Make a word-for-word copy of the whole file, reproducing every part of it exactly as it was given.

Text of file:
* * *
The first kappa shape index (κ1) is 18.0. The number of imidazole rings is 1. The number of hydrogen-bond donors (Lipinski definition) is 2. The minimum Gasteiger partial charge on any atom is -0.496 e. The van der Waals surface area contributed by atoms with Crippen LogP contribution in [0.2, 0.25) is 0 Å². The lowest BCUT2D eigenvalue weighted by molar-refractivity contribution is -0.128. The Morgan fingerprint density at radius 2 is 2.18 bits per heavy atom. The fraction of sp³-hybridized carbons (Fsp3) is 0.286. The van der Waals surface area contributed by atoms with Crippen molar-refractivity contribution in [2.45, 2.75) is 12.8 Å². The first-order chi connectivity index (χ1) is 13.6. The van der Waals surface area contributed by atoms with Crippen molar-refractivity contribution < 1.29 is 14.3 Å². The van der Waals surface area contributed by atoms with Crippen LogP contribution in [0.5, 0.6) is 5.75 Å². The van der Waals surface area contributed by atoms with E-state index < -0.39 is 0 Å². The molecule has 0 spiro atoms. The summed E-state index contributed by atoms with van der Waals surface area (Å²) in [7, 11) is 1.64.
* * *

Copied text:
The first kappa shape index (κ1) is 18.0. The number of imidazole rings is 1. The number of hydrogen-bond donors (Lipinski definition) is 2. The minimum Gasteiger partial charge on any atom is -0.496 e. The van der Waals surface area contributed by atoms with Crippen LogP contribution in [0.2, 0.25) is 0 Å². The lowest BCUT2D eigenvalue weighted by molar-refractivity contribution is -0.128. The Morgan fingerprint density at radius 2 is 2.18 bits per heavy atom. The fraction of sp³-hybridized carbons (Fsp3) is 0.286. The van der Waals surface area contributed by atoms with Crippen molar-refractivity contribution in [2.45, 2.75) is 12.8 Å². The first-order chi connectivity index (χ1) is 13.6. The van der Waals surface area contributed by atoms with Crippen molar-refractivity contribution < 1.29 is 14.3 Å². The van der Waals surface area contributed by atoms with Crippen LogP contribution in [0.5, 0.6) is 5.75 Å². The van der Waals surface area contributed by atoms with E-state index < -0.39 is 0 Å². The molecule has 0 spiro atoms. The summed E-state index contributed by atoms with van der Waals surface area (Å²) in [7, 11) is 1.64.